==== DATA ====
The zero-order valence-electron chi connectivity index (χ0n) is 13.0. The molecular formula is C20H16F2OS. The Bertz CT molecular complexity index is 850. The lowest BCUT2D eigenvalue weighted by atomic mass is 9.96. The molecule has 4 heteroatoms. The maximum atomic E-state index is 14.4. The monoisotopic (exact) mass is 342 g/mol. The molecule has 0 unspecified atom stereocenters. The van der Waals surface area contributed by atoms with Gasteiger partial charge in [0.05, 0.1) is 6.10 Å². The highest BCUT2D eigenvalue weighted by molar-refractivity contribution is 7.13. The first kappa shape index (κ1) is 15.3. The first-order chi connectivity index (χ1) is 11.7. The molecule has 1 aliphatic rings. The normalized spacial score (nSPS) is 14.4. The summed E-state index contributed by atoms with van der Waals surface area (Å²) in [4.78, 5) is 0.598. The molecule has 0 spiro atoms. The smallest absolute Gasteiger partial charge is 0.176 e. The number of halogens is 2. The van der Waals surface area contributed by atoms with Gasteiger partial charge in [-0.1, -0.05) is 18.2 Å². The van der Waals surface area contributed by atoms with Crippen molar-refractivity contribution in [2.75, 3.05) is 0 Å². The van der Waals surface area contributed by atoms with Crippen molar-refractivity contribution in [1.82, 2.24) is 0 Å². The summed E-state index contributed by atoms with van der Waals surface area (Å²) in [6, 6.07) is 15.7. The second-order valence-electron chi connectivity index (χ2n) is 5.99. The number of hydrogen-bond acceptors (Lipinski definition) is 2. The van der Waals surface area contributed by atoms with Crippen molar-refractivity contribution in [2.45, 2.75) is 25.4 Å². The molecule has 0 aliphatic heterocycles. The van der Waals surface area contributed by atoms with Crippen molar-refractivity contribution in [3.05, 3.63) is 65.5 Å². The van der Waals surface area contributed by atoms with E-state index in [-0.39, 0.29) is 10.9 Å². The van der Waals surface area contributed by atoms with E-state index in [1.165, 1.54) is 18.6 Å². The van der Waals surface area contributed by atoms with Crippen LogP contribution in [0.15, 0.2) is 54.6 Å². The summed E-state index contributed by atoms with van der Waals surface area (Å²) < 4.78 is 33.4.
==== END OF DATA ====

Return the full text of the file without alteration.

The zero-order valence-electron chi connectivity index (χ0n) is 13.0. The molecular formula is C20H16F2OS. The Bertz CT molecular complexity index is 850. The lowest BCUT2D eigenvalue weighted by atomic mass is 9.96. The molecule has 4 heteroatoms. The maximum atomic E-state index is 14.4. The monoisotopic (exact) mass is 342 g/mol. The molecule has 0 unspecified atom stereocenters. The van der Waals surface area contributed by atoms with Gasteiger partial charge in [0.05, 0.1) is 6.10 Å². The highest BCUT2D eigenvalue weighted by molar-refractivity contribution is 7.13. The first kappa shape index (κ1) is 15.3. The first-order chi connectivity index (χ1) is 11.7. The molecule has 1 aliphatic rings. The normalized spacial score (nSPS) is 14.4. The summed E-state index contributed by atoms with van der Waals surface area (Å²) in [4.78, 5) is 0.598. The molecule has 0 spiro atoms. The smallest absolute Gasteiger partial charge is 0.176 e. The number of halogens is 2. The van der Waals surface area contributed by atoms with Gasteiger partial charge in [-0.1, -0.05) is 18.2 Å². The van der Waals surface area contributed by atoms with Crippen molar-refractivity contribution in [2.75, 3.05) is 0 Å². The van der Waals surface area contributed by atoms with Crippen molar-refractivity contribution in [1.82, 2.24) is 0 Å². The summed E-state index contributed by atoms with van der Waals surface area (Å²) in [6, 6.07) is 15.7. The second-order valence-electron chi connectivity index (χ2n) is 5.99. The number of hydrogen-bond acceptors (Lipinski definition) is 2. The van der Waals surface area contributed by atoms with Crippen molar-refractivity contribution in [2.45, 2.75) is 25.4 Å². The molecule has 0 aliphatic heterocycles. The van der Waals surface area contributed by atoms with Crippen molar-refractivity contribution in [3.05, 3.63) is 65.5 Å². The van der Waals surface area contributed by atoms with E-state index in [-0.39, 0.29) is 10.9 Å². The van der Waals surface area contributed by atoms with E-state index in [1.165, 1.54) is 18.6 Å². The van der Waals surface area contributed by atoms with Crippen LogP contribution in [0.15, 0.2) is 54.6 Å². The summed E-state index contributed by atoms with van der Waals surface area (Å²) < 4.78 is 33.4.